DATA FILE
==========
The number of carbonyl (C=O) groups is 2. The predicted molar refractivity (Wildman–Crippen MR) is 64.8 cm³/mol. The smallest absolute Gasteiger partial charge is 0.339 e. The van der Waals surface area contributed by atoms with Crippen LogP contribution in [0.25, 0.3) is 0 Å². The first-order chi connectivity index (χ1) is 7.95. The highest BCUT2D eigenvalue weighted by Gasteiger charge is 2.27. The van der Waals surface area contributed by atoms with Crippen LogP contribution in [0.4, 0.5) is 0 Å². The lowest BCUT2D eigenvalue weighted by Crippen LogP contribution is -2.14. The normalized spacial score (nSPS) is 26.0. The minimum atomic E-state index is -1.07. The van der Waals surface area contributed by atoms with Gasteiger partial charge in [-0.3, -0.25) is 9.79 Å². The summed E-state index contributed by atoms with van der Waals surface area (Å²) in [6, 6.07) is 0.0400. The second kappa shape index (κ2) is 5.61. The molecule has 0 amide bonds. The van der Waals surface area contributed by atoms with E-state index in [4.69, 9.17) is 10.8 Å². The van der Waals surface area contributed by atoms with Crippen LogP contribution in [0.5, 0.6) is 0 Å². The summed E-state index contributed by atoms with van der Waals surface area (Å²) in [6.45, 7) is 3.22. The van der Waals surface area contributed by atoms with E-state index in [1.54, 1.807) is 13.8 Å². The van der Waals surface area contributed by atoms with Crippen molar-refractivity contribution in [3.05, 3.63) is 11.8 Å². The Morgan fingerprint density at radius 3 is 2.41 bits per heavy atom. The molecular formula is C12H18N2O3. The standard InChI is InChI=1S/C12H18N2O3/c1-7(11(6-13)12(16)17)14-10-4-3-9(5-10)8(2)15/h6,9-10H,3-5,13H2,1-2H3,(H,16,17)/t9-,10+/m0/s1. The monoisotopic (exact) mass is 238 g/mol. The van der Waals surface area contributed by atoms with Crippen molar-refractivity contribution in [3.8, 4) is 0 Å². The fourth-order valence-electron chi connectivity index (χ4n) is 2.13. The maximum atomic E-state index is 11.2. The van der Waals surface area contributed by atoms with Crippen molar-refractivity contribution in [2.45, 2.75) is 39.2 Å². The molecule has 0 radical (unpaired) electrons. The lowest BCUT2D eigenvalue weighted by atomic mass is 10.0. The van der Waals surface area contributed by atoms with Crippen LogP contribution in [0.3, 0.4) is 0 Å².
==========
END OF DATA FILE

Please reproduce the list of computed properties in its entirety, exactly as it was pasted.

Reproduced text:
The number of carbonyl (C=O) groups is 2. The predicted molar refractivity (Wildman–Crippen MR) is 64.8 cm³/mol. The smallest absolute Gasteiger partial charge is 0.339 e. The van der Waals surface area contributed by atoms with Crippen LogP contribution in [0.25, 0.3) is 0 Å². The first-order chi connectivity index (χ1) is 7.95. The highest BCUT2D eigenvalue weighted by Gasteiger charge is 2.27. The van der Waals surface area contributed by atoms with Crippen LogP contribution in [0.4, 0.5) is 0 Å². The lowest BCUT2D eigenvalue weighted by Crippen LogP contribution is -2.14. The normalized spacial score (nSPS) is 26.0. The minimum atomic E-state index is -1.07. The van der Waals surface area contributed by atoms with Gasteiger partial charge in [-0.3, -0.25) is 9.79 Å². The summed E-state index contributed by atoms with van der Waals surface area (Å²) in [6, 6.07) is 0.0400. The second kappa shape index (κ2) is 5.61. The molecule has 0 amide bonds. The van der Waals surface area contributed by atoms with E-state index in [4.69, 9.17) is 10.8 Å². The van der Waals surface area contributed by atoms with Crippen LogP contribution in [0.5, 0.6) is 0 Å². The summed E-state index contributed by atoms with van der Waals surface area (Å²) in [6.45, 7) is 3.22. The van der Waals surface area contributed by atoms with E-state index in [1.54, 1.807) is 13.8 Å². The van der Waals surface area contributed by atoms with Crippen molar-refractivity contribution in [3.05, 3.63) is 11.8 Å². The Morgan fingerprint density at radius 3 is 2.41 bits per heavy atom. The molecular formula is C12H18N2O3. The standard InChI is InChI=1S/C12H18N2O3/c1-7(11(6-13)12(16)17)14-10-4-3-9(5-10)8(2)15/h6,9-10H,3-5,13H2,1-2H3,(H,16,17)/t9-,10+/m0/s1. The monoisotopic (exact) mass is 238 g/mol. The van der Waals surface area contributed by atoms with Crippen molar-refractivity contribution in [3.8, 4) is 0 Å². The fourth-order valence-electron chi connectivity index (χ4n) is 2.13. The maximum atomic E-state index is 11.2. The van der Waals surface area contributed by atoms with Crippen molar-refractivity contribution in [2.45, 2.75) is 39.2 Å². The molecule has 0 radical (unpaired) electrons. The lowest BCUT2D eigenvalue weighted by atomic mass is 10.0. The van der Waals surface area contributed by atoms with Crippen LogP contribution in [0.3, 0.4) is 0 Å².